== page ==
Or, The Writing Conversations Get Into Your Head
Thomas Newkirk explained that “fluent writers have moves they can make…moves that are crucial for fluency.” But what are the moves student writers can make, especially our EL learners?
When writing personal narratives or realistic fiction, fluent writers notice they can make a movie in their mind and then tell the story, getting it on paper bit by bit. It’s like a video – play. Pause. Write that bit. Play. Pause. Write that bit…
Fluent writers can almost act out a scene as they write it down. And as the scene gets on paper, the writer has conversations like, “What did my character say here?” “How did the other react?”
Fluent story writers ask themselves while they are writing, “How do I want my audience to feel here?” “What does ___ look like?”
When writing essays the writer might think, “What else can I say?” and keep writing to push more thoughts. And Lucy Calkins conversational prompts come to mind here, such as, “Another thought I have…” and “This makes me think…”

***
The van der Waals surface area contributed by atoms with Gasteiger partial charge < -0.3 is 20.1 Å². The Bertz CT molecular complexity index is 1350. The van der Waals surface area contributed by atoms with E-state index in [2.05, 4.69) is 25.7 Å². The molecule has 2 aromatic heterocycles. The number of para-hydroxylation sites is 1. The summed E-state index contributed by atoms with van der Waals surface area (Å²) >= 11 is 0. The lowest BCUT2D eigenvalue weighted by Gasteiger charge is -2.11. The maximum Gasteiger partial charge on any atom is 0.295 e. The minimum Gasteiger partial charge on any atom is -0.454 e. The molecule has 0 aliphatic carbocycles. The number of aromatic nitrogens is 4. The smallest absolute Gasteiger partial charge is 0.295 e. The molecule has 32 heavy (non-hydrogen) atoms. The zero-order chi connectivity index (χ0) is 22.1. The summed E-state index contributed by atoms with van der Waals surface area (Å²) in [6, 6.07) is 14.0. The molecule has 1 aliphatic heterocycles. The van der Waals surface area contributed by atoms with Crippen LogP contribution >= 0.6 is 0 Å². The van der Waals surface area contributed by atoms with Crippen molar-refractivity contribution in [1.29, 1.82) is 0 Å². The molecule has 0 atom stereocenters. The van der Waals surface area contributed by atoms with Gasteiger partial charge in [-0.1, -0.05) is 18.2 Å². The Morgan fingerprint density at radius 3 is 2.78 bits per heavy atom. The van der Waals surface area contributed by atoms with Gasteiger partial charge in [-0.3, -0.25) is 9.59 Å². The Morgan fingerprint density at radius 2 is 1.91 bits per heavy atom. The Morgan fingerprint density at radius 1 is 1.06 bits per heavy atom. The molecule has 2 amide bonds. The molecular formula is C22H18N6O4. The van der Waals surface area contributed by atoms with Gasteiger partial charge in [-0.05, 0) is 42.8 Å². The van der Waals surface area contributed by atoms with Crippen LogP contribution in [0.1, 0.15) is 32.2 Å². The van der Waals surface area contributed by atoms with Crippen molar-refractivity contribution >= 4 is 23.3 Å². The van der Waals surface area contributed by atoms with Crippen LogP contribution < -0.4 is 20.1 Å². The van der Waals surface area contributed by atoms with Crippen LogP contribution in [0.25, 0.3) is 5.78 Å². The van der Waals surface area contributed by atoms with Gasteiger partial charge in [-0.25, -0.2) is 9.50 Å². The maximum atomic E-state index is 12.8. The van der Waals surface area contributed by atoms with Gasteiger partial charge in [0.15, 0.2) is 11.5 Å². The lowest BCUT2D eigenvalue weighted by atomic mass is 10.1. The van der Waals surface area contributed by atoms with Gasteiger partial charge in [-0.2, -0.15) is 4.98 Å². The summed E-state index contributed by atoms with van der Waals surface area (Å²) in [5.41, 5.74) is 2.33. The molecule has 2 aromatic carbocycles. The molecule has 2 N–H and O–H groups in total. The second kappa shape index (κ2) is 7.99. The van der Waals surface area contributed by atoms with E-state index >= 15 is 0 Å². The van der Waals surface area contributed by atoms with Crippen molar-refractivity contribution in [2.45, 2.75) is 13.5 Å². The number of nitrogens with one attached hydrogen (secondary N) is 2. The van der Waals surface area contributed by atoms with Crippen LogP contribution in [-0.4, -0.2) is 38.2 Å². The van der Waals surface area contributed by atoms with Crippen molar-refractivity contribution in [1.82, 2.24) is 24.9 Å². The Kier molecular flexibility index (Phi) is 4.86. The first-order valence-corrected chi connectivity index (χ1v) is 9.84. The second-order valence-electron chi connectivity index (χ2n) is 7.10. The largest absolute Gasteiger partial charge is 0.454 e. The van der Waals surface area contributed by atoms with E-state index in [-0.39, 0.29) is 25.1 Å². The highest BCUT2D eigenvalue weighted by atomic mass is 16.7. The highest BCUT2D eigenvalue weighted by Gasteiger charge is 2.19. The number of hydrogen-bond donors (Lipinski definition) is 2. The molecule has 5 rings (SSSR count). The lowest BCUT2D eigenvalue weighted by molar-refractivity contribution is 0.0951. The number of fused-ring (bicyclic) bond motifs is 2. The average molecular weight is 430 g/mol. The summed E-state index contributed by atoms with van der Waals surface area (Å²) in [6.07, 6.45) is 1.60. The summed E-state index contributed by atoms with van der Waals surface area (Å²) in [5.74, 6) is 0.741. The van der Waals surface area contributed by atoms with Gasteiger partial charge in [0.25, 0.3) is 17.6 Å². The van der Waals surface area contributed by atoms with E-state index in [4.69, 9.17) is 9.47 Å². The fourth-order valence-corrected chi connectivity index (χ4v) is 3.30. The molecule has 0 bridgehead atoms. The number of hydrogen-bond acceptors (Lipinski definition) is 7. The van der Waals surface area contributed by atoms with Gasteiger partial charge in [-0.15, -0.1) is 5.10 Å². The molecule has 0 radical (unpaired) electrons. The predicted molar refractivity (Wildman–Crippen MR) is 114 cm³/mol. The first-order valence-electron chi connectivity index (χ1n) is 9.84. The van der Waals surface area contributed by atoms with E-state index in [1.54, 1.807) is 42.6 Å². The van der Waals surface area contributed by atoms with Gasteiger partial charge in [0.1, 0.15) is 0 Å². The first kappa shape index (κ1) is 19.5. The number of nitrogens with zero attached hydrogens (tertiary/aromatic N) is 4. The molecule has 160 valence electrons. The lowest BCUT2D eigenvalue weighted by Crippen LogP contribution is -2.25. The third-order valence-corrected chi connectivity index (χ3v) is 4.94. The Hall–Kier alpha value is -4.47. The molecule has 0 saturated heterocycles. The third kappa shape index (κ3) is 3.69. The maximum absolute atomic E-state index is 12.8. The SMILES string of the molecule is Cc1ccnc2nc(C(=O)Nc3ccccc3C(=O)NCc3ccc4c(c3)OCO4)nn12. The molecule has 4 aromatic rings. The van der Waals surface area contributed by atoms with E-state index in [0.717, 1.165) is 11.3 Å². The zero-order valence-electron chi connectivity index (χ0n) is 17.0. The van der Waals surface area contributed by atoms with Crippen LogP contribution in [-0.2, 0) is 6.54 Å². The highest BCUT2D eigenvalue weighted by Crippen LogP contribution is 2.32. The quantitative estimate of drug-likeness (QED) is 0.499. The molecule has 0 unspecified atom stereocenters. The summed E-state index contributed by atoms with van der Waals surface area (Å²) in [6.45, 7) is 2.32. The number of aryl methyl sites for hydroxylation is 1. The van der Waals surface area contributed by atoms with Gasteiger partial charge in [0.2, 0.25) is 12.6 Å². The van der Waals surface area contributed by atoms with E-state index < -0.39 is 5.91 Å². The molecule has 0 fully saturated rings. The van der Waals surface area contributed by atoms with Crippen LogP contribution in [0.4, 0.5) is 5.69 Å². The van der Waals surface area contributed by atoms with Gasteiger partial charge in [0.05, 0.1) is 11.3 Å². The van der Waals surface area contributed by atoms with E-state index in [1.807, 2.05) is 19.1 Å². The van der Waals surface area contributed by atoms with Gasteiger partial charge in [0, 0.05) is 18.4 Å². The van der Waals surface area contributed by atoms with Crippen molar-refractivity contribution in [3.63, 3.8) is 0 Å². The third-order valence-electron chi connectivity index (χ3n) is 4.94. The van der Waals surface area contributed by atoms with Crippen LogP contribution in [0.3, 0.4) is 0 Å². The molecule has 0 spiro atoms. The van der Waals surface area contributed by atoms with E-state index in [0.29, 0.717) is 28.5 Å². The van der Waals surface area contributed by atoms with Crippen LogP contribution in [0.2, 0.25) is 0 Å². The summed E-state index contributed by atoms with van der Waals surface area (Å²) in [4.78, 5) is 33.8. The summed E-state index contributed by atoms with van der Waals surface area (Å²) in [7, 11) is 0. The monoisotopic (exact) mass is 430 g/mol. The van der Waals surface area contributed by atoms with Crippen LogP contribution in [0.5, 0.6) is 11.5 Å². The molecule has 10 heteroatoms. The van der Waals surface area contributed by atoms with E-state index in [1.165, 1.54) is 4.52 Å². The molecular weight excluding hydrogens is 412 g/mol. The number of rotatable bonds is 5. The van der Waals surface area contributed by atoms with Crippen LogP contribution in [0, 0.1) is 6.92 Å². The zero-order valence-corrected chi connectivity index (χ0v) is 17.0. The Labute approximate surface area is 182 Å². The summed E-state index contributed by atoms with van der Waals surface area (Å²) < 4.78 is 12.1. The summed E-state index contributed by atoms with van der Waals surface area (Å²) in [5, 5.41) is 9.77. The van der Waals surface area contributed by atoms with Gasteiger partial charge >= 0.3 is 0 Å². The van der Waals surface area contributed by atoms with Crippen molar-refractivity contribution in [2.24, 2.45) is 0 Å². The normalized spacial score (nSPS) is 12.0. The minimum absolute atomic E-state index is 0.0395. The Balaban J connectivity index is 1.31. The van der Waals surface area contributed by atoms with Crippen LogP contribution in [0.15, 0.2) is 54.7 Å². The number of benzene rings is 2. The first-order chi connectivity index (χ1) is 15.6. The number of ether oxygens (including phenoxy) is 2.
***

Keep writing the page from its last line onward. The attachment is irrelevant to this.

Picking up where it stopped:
In persuasive writing the writer might think, “What would someone who disagrees with me say?” So, Newkirk says that “writing fluency is the ability to prompt myself.”
So, I’ll try one. “Where should I go next?” (I think I’ll go for a concluding summary.)
I think this is the real curriculum in demonstration and example, modeling writing and thinking aloud with a group in a lesson: the writer’s self conversation moves the story or essay along. And the more of these little bits, these conversations we’ve got going in our head, the more our thoughts can flow out onto the page.